Victims to get access to pedophiles’ super
QUEENSLAND pedophile-fighter Hetty Johnston helped influence a Turnbull Government plan to allow victims of serious crimes and child sex abuse to raid the superannuation of their perpetrators.
Financial Services Minister Kelly O'Dwyer, shocked by high-profile cases where perpetrators hid their assets in superannuation, has warned that new laws were coming that would stop vile predators hiding their wealth.
Ms O'Dwyer and Ms Johnston spoke about victims, and to victims, who were being cheated out of compensation.
Speaking to The Courier-Mail, Ms Johnston said that too often perpetrators were trying to cheat victims and by hiding the wealth, it often stopped victims taking civil action.
"We've heard of a lot of cases where offenders send their money overseas or just give it away to another person,'' Ms Johnston said.
"It's about power (for perpetrators) and taking their money away is like taking away their power."
Ms O'Dwyer told The Courier-Mail said she was not aware of the issue until she sat down with victims and victim campaigners.
She said after hearing their stories and taking advice, it was clear something needed to be done.
She said the purpose of super was not to hide assets from victims.
"There is no question that advocates like Hetty Johnston were very persuasive.
"For too long, people who have perpetrated horrific crimes have been able to shield their superannuation assets from their victims.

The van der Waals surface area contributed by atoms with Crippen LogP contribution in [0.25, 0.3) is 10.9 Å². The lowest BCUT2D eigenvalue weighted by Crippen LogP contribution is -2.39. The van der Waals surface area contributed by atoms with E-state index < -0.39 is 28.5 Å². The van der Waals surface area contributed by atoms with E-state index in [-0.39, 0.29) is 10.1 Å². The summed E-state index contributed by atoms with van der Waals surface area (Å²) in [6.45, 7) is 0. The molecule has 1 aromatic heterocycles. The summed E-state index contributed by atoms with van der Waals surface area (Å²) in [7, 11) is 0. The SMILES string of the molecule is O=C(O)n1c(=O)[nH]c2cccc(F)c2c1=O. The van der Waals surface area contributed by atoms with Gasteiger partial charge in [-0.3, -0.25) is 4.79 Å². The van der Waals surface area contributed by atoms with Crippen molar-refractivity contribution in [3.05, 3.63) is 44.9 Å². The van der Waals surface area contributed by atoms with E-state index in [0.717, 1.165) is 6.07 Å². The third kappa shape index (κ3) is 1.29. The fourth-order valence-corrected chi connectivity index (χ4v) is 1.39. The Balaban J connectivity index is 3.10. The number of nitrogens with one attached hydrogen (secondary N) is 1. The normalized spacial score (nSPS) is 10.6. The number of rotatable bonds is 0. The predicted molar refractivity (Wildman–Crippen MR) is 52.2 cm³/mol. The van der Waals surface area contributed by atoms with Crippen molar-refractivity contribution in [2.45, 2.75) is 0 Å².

"Criminals should not be able to protect their assets through superannuation in circumstances where a victim would otherwise be granted access to those assets."
The Courier-Mail can today outline a number of options the Government is considering.
Perpetrators who have committed a serious crime involving violence that has a maximum
custodial sentence of 10 years or greater, would no longer be able to refuse to pay their victims court-ordered compensation or a compensation order.
Amounts would be paid to a court, either directly from the superannuation fund or through a centralised system. The lump sum would be tax-free.
Once a perpetrator's other assets are exhausted, or the compensation order remains unpaid
after 12 months, victims would be able to unlock the super of the offender.
Under proposals, the Government would amend the rules governing early release of superannuation to require trustees to release funds to uncompensated or partially compensated victims of serious crimes.
The Government will provide next steps after consultation.